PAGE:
4 minute video by Kyle Thiermann. Pull your money out of banks that fund coal plants and other destructive but profitable single bottom line businesses? David slew Goliath because he knew where and how to plant a small smooth stone where it would do the most good. Behind videos like this is a woman who knows Goliath from days old. As insiders decide to protect the public interest by sharing their insights in Goliath with David, the balance of power may shift. How many of us who have "risen" or fallen into insider status, have said, how often, "Yeah, it certainly sucks, and it may be immoral as hell but it is my job." How many bankers, investment professionals, slap-suit happy litigaters, mortage brokers, or governent policy makers have said that to themselves stoked on cocaine, or half blind and whisky drunk, or blurted it out to spouse, prostitute, priest or therapist? What if our biggest contribution to the public good, short of suicide, or as a productive form of career suicide, might be shifting into work that allows us to say what we know to be true? Healing the body politic means first healing ourselves of the fear of saying in public what we would know to be true, were we not corrupt to the core.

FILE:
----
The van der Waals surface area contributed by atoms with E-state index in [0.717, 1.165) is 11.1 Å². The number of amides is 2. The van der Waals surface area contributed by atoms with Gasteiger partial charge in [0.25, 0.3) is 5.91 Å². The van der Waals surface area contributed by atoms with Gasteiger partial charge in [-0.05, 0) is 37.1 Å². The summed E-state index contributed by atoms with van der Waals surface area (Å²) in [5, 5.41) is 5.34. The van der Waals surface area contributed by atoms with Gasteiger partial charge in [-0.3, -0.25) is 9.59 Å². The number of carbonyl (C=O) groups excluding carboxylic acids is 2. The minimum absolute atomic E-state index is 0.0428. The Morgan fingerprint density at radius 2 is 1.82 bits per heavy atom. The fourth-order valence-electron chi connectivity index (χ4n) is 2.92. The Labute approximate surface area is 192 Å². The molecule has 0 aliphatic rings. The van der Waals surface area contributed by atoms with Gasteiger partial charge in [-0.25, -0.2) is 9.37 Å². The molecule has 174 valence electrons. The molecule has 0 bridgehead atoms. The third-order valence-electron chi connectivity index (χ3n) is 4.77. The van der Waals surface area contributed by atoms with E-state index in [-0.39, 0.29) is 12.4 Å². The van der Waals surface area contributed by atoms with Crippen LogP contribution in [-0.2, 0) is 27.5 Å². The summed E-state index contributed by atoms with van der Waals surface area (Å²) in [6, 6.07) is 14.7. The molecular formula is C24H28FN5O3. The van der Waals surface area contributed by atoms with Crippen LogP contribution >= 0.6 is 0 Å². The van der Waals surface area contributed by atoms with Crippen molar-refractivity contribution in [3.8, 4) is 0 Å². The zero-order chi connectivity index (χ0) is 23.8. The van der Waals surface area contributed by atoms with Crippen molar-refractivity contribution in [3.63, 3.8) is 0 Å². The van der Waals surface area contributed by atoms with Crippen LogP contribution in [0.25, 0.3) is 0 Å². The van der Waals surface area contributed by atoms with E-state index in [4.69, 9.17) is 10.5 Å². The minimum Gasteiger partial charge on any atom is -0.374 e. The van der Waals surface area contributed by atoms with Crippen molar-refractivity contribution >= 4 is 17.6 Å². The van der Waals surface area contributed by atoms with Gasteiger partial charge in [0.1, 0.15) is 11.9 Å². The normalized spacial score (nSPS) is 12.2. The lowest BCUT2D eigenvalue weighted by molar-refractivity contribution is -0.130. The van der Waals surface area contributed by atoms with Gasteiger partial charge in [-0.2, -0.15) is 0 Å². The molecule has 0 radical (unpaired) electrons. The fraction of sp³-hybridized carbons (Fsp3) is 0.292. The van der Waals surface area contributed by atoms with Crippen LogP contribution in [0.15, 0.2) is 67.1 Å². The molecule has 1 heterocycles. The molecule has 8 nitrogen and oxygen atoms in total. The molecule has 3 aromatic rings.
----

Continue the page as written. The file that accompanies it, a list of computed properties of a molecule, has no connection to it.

Whom do we serve in philanthropy as advisors to wealth? The donor? The nonprofit? Those served by the nonprofit?
Say perhaps that we serve what the donor serves. And if you try to articulate that in words suited to the task you will find, to your embarassment, that bland, neutered, politically correct, passionless, well-hedged, diffident language fails. To articulate the higher we serve is the work of theology, ethics, and the arts. Its proper language, per God Himself, sounds like this: "And the lukewarm he spits from his mouth." To open a space where the language of that which we serve enters us and makes itself heard through our faltering conversation is the work of churches and schools.
Why, then, O Lord! hast thou cast charity ("Faith, hope, charity and the greatest of these is charity") among the scribes and the pharisees in tax, legal, and financial services? Send, O Lord, thy divine breath of love (charity) among these near-dead embers that they might scatter in conflagration. If you can raise the dead, cure the blind, or reform a common prostitute, how might thou liftest up a top tax attorney?